All the discussion about D.C. United’s game tonight has been about Wayne Rooney, Audi Field, and the ongoing supporters group dispute with the team. It’s easy to forget that United actually has to play another team in the middle of all that, and they can’t afford to overlook the Vancouver Whitecaps, who despite a very up-and-down season are currently in a playoff spot out west.
We’re used to seeing Eastern Conference opponents high-press and keep the ball on the ground quite a bit, and that’s not at all Vancouver’s game. Carl Robinson has his team sit deep in two rows of four, and plays classic long-ball soccer without apology. As a result, Vancouver is 2nd in MLS with crosses attempted per game (an indicator of their direct approach) and attempt the second-fewest short passes per game. In other words, they don’t really have much of the ball, and when they get it, they hoof it towards the box.
There was a spell where Vancouver was playing out of a 4231 and trying to be at least a little constructive, but a 2W-1D-5L run put an end to it. Robinson simplified everything, pushing attacking midfielder Yordy Reyna up along with Kei Kamara as a second forward, and emphasized their ability to hit on the counter through left winger Alphonso Davies. They are MLS’s most regressive team, but it works...well, it works often enough to be in a decent spot in the inferior Western Conference.
The trip across the continent is not going to change any of that, though despite having few absences their actual lineup isn’t that clear:
In goal, normal starter Stefan Marinovic has been out for a few games with a knee sprain. He’s not on the league’s posted injury report, but Vancouver outlets have been treating him as questionable. If he’s out for one more game, Brian Rowe will carry on as the starter. In either case, the Whitecaps pushing David Ousted out is bizarre, as they’re choosing between starting two run-of-the-mill MLS backups as a result.
Jakob Nerwinski has largely been the starter at right back, but Sean Franklin has started 2 of the last 6 and has 6 starts overall, so it’s not a fully settled question. Nerwinski is faster and more energetic, but we might see a motivated Franklin trying to put one over on his old team.
Doneil Henry seems to have emerged as Kendall Waston’s partner after slowly building himself back up after 15 months out due to setbacks from a torn ACL. The Canada international is physically gifted, but might still be a bit rusty in terms of his decision-making after being out for so long. Meanwhile, Waston (groin strain) is questionable, and could well miss out here. Jose Aja would be the stand-in, but Waston is arguably Vancouver’s most important player not named Kei Kamara. An Aja-Henry partnership is quite vulnerable if United keeps the ball on the ground.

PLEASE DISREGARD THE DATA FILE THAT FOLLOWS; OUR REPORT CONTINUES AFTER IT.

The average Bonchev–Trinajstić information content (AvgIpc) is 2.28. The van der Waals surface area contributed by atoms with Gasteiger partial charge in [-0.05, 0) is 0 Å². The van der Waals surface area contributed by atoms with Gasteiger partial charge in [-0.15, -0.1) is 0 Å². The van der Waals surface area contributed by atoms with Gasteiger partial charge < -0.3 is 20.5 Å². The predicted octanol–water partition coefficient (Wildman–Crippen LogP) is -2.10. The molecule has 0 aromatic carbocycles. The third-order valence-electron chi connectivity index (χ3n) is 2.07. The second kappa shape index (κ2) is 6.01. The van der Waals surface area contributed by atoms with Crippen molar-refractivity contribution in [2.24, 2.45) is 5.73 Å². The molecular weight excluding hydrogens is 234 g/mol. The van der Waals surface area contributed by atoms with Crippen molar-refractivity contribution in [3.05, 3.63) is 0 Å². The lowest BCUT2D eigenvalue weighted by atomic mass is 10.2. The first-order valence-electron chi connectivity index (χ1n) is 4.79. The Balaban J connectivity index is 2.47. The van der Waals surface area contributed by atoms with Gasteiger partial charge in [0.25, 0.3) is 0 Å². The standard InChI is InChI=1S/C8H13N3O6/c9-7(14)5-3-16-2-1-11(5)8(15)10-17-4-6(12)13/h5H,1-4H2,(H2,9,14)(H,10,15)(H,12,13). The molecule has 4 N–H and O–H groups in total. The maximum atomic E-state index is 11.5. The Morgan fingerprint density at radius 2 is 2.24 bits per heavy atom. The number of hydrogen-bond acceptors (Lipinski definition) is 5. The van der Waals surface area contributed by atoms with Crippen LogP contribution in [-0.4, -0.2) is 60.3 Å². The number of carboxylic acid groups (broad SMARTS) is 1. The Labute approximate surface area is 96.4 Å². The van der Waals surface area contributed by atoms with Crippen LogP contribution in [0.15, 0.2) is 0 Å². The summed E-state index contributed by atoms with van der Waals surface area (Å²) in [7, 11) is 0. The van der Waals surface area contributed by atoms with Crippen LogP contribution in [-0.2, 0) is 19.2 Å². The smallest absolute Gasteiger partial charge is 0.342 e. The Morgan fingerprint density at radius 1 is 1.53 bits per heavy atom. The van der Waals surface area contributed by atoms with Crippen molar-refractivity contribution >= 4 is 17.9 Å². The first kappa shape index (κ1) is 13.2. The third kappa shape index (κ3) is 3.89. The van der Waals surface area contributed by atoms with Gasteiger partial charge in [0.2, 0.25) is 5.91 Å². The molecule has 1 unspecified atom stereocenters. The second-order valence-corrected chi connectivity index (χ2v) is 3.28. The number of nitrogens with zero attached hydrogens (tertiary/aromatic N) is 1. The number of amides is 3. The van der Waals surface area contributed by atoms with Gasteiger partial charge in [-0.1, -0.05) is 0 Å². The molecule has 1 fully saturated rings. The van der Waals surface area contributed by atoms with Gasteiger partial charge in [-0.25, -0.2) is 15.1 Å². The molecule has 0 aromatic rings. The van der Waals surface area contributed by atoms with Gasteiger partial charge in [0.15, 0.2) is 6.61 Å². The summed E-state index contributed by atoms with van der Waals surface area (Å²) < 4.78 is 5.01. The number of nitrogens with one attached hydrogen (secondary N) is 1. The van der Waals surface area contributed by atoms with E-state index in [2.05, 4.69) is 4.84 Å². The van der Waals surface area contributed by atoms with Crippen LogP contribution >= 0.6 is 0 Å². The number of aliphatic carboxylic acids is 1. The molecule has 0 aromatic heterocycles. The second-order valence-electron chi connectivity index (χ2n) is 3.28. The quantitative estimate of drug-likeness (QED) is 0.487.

Robinson has some uninspiring choices to make at left back. Marcel de Jong has never looked better than being an MLS back-up or NASL-level player since coming to North American soccer after years in the Netherlands and Germany. He’s decent on the ball and plays a rugged brand of soccer, but his quickness and decision-making are both pretty questionable. However, he usually starts because Vancouver’s other left back option at the moment is Brek Shea, who is not a left back. Don’t be surprised if Zoltan Stieber is able to routinely find a lot of space in this one.
In central midfield, everyone’s least-favorite player Felipe will likely be partnered by Efrain Juarez, the former Mexico international. Juarez made his career in Liga MX as a fullback, but Vancouver has nearly exclusively played him as a defensive midfielder, where he’s been...adequate. Egyptian midfielder Aly Ghazal is a more conservative, physical option, and there’s a real chance he gets the nod instead. United’s focus should probably be on shutting down Felipe, though, as he’s the main conduit between their defense and attack.
On the right wing, Cristian Techera’s suspension has left Robinson with few inspiring options. Jordon Mutch has a Premier League pedigree, but he has barely been able to crack the Whitecaps lineup for most of the year. He’s also a central midfielder by trade, and it’s safe to say he lacks the kind of speed we see from wide players (or any midfielder in MLS, really). Another option is Brek Shea, who would add plenty of speed and is always a threat to have a good game. With Shea, it’s just that he’s also a threat to waste a bunch of chances; you never know what you’re going to get.
Up top, the fulcrum of what the Whitecaps are trying to do is Kamara, their gifted target man. Kamara is a towering presence with basketball-level leaping ability, making him a nightmare to defend in the air. Even with D.C. fielding two tall, powerful center backs, Kamara is so good in the air that United’s focus must be on winning the balls he knocks down rather than simply trying to contain him by winning headers.
Yordy Reyna will partner Kamara, which has been a work in progress. Reyna’s a versatile attacking midfielder by trade, more Yamil Asad than second forward. However, he has had some decent games since the move to 442 by simply buzzing around, getting to loose balls and being tricky to tackle. Reyna has quick feet and is generally pretty clever, and with Vancouver fielding a team full of Absolute Units (i.e. large men), United is in trouble if he’s winning lots of free kicks.
Robinson’s options off the bench include Anthony Blondell (a speedy striker who offers a change of pace from Kamara) and Nicolas Mezquida, who can play as a second forward or possibly out on the right wing. If Shea doesn’t start, he’s also a pretty solid bet to enter the game regardless of the score. If the Whitecaps have a result to protect late on, don’t be surprised if they pull Reyna for another holding midfielder or even a center back.